Foreign Exchange Outlook : The global financial system is under severe stress, and so is the global economy. Ripple effects are only just now starting to appear in places like China, which was partly insulated from the free-market world but can’t hide forever. It’s interesting that the richest entities are the ones in the most denial that everything has changed-the oil producing Middle East as well as China. OPEC is busy trying to raise prices in a world of falling demand, which seems particularly foolish. Of course, these are the very countries that are getting richer by the minute as their dollar reserve values go up, but these reserves may be needed for domestic spending if their exports, whether oil or socks, start falling apart.

We remain astonished that what started as $200 billion in failed US subprime mortgages could have turned into $3 trillion in global losses, showing that even financial professionals are having a hard time grasping the extent of the leverage that was out there and still remains. It’s easy to see how nonprofessionals are bewildered by the collapse of pyramid-upon-pyramid, including our presidential candidates. We think only two things are clear;
  1. the bottom will come only when US housing bottoms, no matter the state of deleveraging at the time.
  2. And the US economy will survive, however tattered. It is literally too big to fail. But other sovereigns are not too big to fail.

We already have Iceland and Argentina. Well, Argentina is too easy a target for sarcasm. It always fails the minute the wind blows. The most interesting aspect of this whole debacle is that not one single analyst or commentator is calling on G7 or the new summit group (that will include China) to deliver a global rescue. Everyone seems to assume that no major Bretton Woods-level response is likely or maybe even possible. That’s because you need capital controls to enforce such things, and the US is against capital controls.

At some point in this trend the currencies will bounce up and at some point the trend will reverse, but in the meanwhile, keep the faith—the US dollar is the safe place to be.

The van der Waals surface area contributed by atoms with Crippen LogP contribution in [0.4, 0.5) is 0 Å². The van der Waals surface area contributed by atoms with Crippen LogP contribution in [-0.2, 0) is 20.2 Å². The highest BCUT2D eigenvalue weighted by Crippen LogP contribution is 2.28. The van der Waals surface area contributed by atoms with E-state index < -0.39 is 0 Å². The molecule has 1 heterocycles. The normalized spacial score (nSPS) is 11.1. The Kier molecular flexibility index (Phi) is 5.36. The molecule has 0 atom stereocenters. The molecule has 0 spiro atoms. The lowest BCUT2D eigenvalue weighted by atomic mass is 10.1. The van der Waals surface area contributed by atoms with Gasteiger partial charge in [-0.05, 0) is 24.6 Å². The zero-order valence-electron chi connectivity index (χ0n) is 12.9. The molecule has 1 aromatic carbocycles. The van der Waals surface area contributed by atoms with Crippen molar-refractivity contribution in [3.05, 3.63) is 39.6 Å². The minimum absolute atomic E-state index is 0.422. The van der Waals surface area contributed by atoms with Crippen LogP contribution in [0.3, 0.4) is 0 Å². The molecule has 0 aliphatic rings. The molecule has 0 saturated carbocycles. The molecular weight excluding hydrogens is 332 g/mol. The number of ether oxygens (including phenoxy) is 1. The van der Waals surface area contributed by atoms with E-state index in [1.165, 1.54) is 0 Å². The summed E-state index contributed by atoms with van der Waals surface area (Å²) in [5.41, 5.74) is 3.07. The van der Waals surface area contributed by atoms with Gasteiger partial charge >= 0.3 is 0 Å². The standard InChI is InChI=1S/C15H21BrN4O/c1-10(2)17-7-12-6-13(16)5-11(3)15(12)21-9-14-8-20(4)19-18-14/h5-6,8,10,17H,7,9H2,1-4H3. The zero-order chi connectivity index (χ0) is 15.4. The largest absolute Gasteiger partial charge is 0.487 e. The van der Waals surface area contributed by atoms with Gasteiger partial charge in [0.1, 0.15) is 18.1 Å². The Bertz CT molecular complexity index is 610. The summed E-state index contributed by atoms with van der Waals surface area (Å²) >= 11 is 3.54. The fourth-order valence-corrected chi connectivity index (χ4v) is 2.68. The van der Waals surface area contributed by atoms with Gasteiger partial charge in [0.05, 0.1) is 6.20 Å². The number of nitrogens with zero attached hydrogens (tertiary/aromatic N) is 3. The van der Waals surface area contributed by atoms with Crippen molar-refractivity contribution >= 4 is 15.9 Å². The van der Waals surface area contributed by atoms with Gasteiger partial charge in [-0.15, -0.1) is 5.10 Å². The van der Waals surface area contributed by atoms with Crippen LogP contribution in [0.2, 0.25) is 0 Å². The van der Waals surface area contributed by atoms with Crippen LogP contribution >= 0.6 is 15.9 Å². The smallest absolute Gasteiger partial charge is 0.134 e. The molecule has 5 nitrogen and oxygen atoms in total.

Buy for Now

Barbara Rockefeller

Forex Trading Reports - Click her for a free trial

Buying Euros? Buying Dollars - Need to Buy Australian Dollars?

Contact IMS Foreign Exchange +44 207 183 2790 for the best exchange rates

New Zealand Dollar strengths as RBNZ cuts Rates - No further Rates Cuts is the current Outlook

Hi All,

the Reserve Bank of New Zealand cut rates by 100 bp to 6.5% yesterday, with Gov Bollard
saying it’s a “frontloading” of future interest rate cuts. "One should not necessarily expect or build in further cuts of this magnitude. We've done quite a lot right now to try to get rates re-calibrated right down to where we think they should be. One should not assume we would continue in such radical fashion."

The Reserve Bank has meets scheduled for Dec 4 and Jan 29.

The Pounds to New Zealand Dollar Exchange Rate went from 2.76 to 2.71 and you can buy New Zealand Dollars at the moment at 2.7250

Buy For Now

Barbara Rockefeller
Forex Trading Reports - click here for a free trial

Tuesday, October 21, 2008

The euro exchange rate should fall to 1.28 by year-end and lower in 2009

In Foreign Exchange Markets Yesterday in the New York morning, the US Dollar Exchange Rate broke out of the sideways range (of 1.3343 to 1.3538) from last Thursday. It sank under the previous intermediate low to 1.3286, crawled along sideways for the rest of the day, then put in another breakout move to a new low of 1.3205 so far this morning.